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Planning for Retirement With Your Spouse

Retirement is a big deal, and there are a lot of moving components to plan out. Those issues multiply when there is another individual added to the mix. My definition of retirement is the financial freedom to move into the next chapter of your life, and that next chapter is different for everyone –especially spouses! This is not the time to assume the two of you are on the same page or decide that the two of you will figure it out later. Most people know that I’m a big proponent of talking to your spouse about everything financial, and retirement is no exception.  Be sure to take the guess work out of this process so you can enter the next chapter of your life in harmony.

It’s not uncommon for couples to not see eye-to-eye on retirement. About half of couples don’t agree on what age to retire[i]. Less than 10% of surveyed couples retired at the same time[ii]. And 47% disagreed on how much they would need to save for retirement[iii]. With so many areas to disagree, from where to retire to how to spend your days, how do spouses work together to achieve their cumulative goals?

I always like to recommend the couples start off by taking my financial compatibility quiz. Not only does this show the areas you may not see eye-toe-eye on, but the quiz generates a lot of conversations. Continue these conversations at monthly financial date nights to make sure that the two of you continue on the same path towards the same goals. Talk about the details – at what age do you want to retire, how do you want to spend your days in retirement, and how much of that time will be spent together. Keep in mind that most people have spent over 40 hours a week away from their spouse for decades. Retirement frees up all that time, which can be too much “togetherness” for some couples. This is why I like to take my clients through a discussion on “your time, my time, and our time,” well before it is actually time for retirement. Discussing these things in advance can allow you to compromise on issues before emotions flair and make a world of difference between living together happily in retirement or, in worst cases, filing for divorce.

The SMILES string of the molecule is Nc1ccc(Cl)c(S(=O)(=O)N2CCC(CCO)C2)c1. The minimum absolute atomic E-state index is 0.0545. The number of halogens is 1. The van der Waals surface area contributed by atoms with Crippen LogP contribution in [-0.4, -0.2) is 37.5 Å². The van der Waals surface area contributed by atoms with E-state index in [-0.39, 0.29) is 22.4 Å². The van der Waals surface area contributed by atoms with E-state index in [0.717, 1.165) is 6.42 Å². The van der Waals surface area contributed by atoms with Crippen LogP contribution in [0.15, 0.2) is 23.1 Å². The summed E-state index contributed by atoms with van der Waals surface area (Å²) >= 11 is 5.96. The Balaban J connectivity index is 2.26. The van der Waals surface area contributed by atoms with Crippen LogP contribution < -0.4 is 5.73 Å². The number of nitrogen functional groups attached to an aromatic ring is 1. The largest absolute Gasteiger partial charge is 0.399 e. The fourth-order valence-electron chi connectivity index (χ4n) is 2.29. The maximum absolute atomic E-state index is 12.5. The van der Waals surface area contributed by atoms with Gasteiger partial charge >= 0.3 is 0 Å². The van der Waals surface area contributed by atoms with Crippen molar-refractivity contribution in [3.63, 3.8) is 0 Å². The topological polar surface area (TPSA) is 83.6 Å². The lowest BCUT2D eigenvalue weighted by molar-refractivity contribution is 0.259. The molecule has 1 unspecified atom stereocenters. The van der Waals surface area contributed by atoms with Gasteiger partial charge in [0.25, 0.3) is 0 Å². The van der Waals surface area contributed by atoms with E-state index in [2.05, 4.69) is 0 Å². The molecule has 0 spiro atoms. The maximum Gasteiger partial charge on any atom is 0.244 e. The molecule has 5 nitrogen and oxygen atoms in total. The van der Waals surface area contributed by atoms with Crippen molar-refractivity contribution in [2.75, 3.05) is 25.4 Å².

Once you have an idea of what your retirement goals are, you need to formulate a plan. An experienced financial planner can be a great resource at this time, bringing up things you may not have touched on and running “what if” scenarios for you to see how your retirement dreams can be converted into actionable goals. Please start these discussions early because financial independence takes many forms, but you can’t figure out when you’re going to get there until you plan your route.

Marriage is many things, but ultimately, it is a partnership. The two of you work together to move the household forward. You may not always agree, but you find common ground by talking and sharing and compromising. If you plan ahead and plan together, you can find the right way to your coupled vision of retirement.

Take our FREE Financial Compatibility Quiz here.




The opinions voiced in this material are for general information only and are not intended to provide specific advice or recommendations for any individual.

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